The Silent Woman | ★★★★ | White Bear Theatre | April 2022
The Straw Chair | ★★★ | Finborough Theatre | April 2022
Grease | ★★★★ | Dominion Theatre | May 2022
Legally Blonde | ★★★ | Regent’s Park Open Air Theatre | May 2022
Orlando | ★★★★ | Jermyn Street Theatre | May 2022
The Breach | ★★★ | Hampstead Theatre | May 2022
The End of the Night | ★★ | Park Theatre | May 2022
The Man Behind the Mask | ★★★★ | Churchill Theatre | May 2022
Til Death do us Part | ★★★★★ | Theatre503 | May 2022
Tomorrow May Be My Last | ★★★★★ | Old Red Lion Theatre | May 2022


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King’s Head Theatre & UK Tour



King’s Head Theatre

Reviewed – 13th June 2019



“Bryony Buckle may be ‘astoundingly average’ but Vulvarine’s cast and direction are anything but”


Vulvarine: A New Musical is a superhero comic musical parody which tells the story of Bryony Buckle (Allie Munro), a young woman who lives an exceedingly ordinary life in the uneventful town of High Wycombe. Bryony checks tax codes by day and sips red wine with her cat Elton (Robyn Grant) by night. That is, however, before she is transformed into the superhero Vulvarine following a hormone injection at the doctor’s and a convenient lightning strike.

Following the discovery of an error in the tampon tax, Vulvarine, her best friend Poppy (Katie Wells) and her pretty boy love interest Orson Bloom (Jamie Mawson) must take on the misogynistic Mansplainer (Robyn Grant) and his wife Sonya (Steffan Rizzi) before women in High Wycombe and beyond are made subservient by his Hormone-a-beam.

Through Vulvarine: A New Musical, Artistic Director Robyn Grant aims to highlight the extensive use of hormonal medication amongst women. Grant herself was on the contraceptive pill for period pain from the age of fourteen and it was only ten years later that she became aware of its terrifying side effects. With the rising wave of abortion restrictions in America, Grant hopes Vulvarine will inspire women to take control of their own bodies and revolt against those who wish to restrict womankind. Despite these powerful themes, Vulvarine: A New Musical never takes itself too seriously and succeeds in engaging its audience with these important topics in a fun and light-hearted way.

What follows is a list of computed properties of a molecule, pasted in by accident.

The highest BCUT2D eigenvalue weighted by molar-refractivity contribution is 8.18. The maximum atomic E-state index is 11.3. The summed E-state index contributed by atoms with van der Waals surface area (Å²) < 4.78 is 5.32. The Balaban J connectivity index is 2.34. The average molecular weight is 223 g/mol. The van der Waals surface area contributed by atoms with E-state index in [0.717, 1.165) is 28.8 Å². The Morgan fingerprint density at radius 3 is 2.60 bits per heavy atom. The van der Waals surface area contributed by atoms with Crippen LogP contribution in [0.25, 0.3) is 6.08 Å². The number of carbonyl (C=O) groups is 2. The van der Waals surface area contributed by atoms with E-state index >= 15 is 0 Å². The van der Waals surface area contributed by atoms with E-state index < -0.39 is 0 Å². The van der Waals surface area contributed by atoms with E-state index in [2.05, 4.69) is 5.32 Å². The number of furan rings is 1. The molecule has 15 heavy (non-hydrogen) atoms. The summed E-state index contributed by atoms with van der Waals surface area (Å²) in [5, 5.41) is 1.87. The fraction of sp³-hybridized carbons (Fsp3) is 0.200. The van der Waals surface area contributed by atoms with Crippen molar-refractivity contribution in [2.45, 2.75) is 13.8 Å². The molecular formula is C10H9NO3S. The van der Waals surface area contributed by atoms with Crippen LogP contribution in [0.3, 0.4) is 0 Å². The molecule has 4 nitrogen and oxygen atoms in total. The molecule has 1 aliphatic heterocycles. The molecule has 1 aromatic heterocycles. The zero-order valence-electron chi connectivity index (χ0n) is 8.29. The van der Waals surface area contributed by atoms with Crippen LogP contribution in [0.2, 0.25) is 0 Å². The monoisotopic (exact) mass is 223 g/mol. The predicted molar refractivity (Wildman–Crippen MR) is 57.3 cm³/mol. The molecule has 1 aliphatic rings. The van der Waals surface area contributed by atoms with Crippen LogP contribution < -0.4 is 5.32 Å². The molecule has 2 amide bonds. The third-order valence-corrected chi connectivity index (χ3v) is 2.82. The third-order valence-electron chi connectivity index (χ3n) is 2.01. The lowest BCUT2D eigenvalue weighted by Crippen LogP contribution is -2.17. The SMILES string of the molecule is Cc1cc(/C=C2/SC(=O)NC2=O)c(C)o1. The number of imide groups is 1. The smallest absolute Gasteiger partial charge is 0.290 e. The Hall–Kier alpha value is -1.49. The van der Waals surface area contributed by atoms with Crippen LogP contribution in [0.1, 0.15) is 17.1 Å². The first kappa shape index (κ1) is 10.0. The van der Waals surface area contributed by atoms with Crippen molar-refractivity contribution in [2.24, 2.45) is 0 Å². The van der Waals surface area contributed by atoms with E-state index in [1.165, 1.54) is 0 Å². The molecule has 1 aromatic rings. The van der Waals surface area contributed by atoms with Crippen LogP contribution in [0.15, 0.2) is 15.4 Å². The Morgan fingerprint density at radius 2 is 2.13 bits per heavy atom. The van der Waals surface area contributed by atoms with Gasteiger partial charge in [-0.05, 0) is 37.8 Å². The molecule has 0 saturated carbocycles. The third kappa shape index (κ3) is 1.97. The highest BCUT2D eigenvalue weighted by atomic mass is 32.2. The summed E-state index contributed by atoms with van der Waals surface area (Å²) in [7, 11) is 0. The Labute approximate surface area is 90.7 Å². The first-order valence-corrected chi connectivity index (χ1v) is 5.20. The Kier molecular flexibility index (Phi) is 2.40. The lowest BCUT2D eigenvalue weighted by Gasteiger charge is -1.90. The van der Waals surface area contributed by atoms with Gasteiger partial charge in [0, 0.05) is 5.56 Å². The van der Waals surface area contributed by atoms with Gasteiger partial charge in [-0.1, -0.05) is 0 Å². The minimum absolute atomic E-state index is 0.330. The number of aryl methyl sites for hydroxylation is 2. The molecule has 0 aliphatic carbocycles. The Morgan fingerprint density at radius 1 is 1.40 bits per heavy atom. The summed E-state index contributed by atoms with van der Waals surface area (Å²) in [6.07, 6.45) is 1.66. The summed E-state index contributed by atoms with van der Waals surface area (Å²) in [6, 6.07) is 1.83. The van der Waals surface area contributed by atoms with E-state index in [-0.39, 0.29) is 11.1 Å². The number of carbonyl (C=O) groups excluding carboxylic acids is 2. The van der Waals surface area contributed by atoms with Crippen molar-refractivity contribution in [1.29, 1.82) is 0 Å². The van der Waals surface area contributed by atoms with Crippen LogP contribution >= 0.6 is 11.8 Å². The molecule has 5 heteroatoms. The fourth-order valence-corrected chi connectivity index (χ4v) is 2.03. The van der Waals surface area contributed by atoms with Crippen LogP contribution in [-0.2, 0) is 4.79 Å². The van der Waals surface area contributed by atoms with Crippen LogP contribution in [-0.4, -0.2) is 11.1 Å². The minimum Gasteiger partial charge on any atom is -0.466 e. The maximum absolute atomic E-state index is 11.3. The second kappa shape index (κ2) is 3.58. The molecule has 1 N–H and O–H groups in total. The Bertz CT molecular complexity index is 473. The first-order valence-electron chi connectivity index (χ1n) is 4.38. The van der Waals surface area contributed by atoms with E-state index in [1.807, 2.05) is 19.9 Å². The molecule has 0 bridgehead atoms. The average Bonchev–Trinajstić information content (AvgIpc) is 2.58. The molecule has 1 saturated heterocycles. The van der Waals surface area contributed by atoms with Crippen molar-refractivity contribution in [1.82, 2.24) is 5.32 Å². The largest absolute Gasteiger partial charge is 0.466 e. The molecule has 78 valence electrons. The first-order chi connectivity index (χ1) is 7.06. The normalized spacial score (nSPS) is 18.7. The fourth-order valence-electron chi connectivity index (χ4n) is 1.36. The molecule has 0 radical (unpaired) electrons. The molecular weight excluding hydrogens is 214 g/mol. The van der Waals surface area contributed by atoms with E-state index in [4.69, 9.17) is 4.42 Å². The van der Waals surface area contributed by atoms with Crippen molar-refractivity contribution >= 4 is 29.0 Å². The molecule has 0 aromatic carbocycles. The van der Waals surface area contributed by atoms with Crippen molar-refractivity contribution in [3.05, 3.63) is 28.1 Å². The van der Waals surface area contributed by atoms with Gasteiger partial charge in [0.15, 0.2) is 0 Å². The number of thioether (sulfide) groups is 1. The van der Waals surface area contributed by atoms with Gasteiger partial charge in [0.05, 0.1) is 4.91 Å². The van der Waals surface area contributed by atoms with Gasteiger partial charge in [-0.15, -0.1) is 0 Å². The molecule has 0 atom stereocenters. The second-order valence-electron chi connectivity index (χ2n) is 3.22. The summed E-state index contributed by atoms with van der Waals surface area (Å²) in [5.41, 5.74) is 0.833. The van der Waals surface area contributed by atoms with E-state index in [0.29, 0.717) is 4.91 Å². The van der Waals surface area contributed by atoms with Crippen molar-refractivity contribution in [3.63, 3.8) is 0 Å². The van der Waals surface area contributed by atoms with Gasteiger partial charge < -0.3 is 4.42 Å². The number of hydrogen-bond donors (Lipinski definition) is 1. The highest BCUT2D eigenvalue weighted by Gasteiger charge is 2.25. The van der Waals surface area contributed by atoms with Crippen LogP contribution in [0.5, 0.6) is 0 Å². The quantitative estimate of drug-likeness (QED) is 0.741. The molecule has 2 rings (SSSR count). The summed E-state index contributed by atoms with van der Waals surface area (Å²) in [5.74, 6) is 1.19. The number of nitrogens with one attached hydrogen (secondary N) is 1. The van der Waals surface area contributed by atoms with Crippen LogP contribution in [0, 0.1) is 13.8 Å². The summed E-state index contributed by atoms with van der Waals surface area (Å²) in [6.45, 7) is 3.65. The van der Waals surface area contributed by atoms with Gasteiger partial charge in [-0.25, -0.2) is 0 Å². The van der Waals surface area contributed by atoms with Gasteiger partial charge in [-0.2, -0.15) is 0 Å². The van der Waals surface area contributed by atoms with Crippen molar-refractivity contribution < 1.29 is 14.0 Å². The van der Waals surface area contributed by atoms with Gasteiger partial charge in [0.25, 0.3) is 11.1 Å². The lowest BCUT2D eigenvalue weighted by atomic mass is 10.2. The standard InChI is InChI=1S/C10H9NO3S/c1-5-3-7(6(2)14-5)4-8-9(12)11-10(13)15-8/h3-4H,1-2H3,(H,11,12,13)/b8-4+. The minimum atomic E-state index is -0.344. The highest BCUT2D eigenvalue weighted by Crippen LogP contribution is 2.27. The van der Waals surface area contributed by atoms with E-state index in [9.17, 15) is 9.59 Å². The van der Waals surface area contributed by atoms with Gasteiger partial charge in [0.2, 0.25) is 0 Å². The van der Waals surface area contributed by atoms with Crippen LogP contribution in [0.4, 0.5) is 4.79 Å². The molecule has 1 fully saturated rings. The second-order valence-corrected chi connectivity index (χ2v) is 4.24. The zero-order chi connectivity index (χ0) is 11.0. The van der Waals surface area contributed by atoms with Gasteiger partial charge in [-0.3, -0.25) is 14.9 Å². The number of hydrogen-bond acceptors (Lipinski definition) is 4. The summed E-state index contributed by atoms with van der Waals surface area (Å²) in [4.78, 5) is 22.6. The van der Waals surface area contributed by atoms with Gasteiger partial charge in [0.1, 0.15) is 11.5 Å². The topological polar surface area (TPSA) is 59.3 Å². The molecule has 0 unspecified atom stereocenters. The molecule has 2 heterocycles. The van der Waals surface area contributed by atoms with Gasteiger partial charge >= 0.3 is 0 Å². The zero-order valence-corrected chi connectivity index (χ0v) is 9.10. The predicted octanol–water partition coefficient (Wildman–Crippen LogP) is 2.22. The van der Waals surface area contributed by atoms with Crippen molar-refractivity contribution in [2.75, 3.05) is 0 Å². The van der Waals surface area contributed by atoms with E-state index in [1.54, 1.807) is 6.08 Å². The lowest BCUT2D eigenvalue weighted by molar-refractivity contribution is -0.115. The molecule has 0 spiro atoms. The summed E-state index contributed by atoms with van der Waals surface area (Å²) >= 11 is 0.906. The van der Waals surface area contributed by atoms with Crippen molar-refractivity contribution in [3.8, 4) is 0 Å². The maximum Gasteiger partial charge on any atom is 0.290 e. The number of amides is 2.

Vulvarine: A New Musical is exceedingly funny. The cast take a little while to warm up, but the show is soon in full swing with a laugh a minute. The dialogue is quick and hyperaware of the superhero clichés it draws on. Instances of actors breaking the fourth wall such as when a stagehand lifts a chair to demonstrate Vulvarine’s super-strength before looking at the audience, going ‘oops!’ and running off stage are wonderfully humorous additions.

The stage consists of a simple cardboard townscape for most of the show but becomes more elaborate towards the performance’s end with the incorporation of a (cardboard) control panel and shark tank when the protagonists infiltrate Mansplainer’s lair. The props (Hugh Purves) are a lot of fun and include a plastic pigeon on a stick which transports Bryony and Poppy to a park bench and a muppet-style puppet acting as Elton the Cat. At times the stage does seem rather crowded, but the cast work well with the space they have.

Grant shines throughout and Munro is a strong lead. Wells, Mawson and Rizzi all provided excellent support with the former electrifying the stage with the solo ‘Boys will be Boys’. Other notable songs are the Avenue Q-esque ‘Licking My Anus’ performed by Elton the Cat and ‘Who’s that Girl’ performed by both Bryony and Poppy and nicely threaded throughout the musical in multiple reprises. Bryony Buckle may be ‘astoundingly average’ but Vulvarine’s cast and direction are anything but.


Reviewed by Flora Doble

Photography by Lidia Crisafulli



King’s Head Theatre until 6th July then UK Tour continues


Last ten shows reviewed at this venue:
Outlying Islands | ★★★★ | January 2019
Carmen | ★★★★ | February 2019
Timpson: The Musical | ★★★ | February 2019
The Crown Dual | ★★★★ | March 2019
Undetectable | ★★★★ | March 2019
Awkward Conversations With Animals … | ★★★★ | April 2019
HMS Pinafore | ★★★★ | April 2019
Unsung | ★★★½ | April 2019
Coral Browne: This F***Ing Lady! | ★★ | May 2019
This Island’s Mine | ★★★★★ | May 2019